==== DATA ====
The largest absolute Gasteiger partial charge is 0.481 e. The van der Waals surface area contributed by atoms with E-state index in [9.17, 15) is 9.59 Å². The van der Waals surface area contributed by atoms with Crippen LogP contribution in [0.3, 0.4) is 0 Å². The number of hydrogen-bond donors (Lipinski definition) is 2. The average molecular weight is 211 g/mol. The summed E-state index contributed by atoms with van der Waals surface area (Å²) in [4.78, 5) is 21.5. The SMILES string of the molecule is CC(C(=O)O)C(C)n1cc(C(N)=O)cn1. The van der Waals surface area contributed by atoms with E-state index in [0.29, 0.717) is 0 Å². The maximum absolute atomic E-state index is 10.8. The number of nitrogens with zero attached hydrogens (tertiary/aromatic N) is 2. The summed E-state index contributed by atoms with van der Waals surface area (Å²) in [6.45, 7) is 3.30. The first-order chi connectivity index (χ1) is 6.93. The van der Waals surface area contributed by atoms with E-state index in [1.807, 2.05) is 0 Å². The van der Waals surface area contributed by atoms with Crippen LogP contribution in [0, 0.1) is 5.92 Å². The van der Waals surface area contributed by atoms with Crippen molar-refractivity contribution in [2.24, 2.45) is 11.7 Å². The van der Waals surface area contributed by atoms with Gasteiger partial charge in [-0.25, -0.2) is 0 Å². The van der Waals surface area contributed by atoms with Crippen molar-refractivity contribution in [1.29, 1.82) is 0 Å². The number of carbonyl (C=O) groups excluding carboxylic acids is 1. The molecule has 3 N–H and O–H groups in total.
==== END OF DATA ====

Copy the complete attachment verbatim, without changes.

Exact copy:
The largest absolute Gasteiger partial charge is 0.481 e. The van der Waals surface area contributed by atoms with E-state index in [9.17, 15) is 9.59 Å². The van der Waals surface area contributed by atoms with Crippen LogP contribution in [0.3, 0.4) is 0 Å². The number of hydrogen-bond donors (Lipinski definition) is 2. The average molecular weight is 211 g/mol. The summed E-state index contributed by atoms with van der Waals surface area (Å²) in [4.78, 5) is 21.5. The SMILES string of the molecule is CC(C(=O)O)C(C)n1cc(C(N)=O)cn1. The van der Waals surface area contributed by atoms with E-state index in [0.29, 0.717) is 0 Å². The maximum absolute atomic E-state index is 10.8. The number of nitrogens with zero attached hydrogens (tertiary/aromatic N) is 2. The summed E-state index contributed by atoms with van der Waals surface area (Å²) in [6.45, 7) is 3.30. The first-order chi connectivity index (χ1) is 6.93. The van der Waals surface area contributed by atoms with E-state index in [1.807, 2.05) is 0 Å². The van der Waals surface area contributed by atoms with Crippen LogP contribution in [0, 0.1) is 5.92 Å². The van der Waals surface area contributed by atoms with Crippen molar-refractivity contribution in [2.24, 2.45) is 11.7 Å². The van der Waals surface area contributed by atoms with Gasteiger partial charge in [-0.25, -0.2) is 0 Å². The van der Waals surface area contributed by atoms with Crippen molar-refractivity contribution in [1.29, 1.82) is 0 Å². The number of carbonyl (C=O) groups excluding carboxylic acids is 1. The molecule has 3 N–H and O–H groups in total.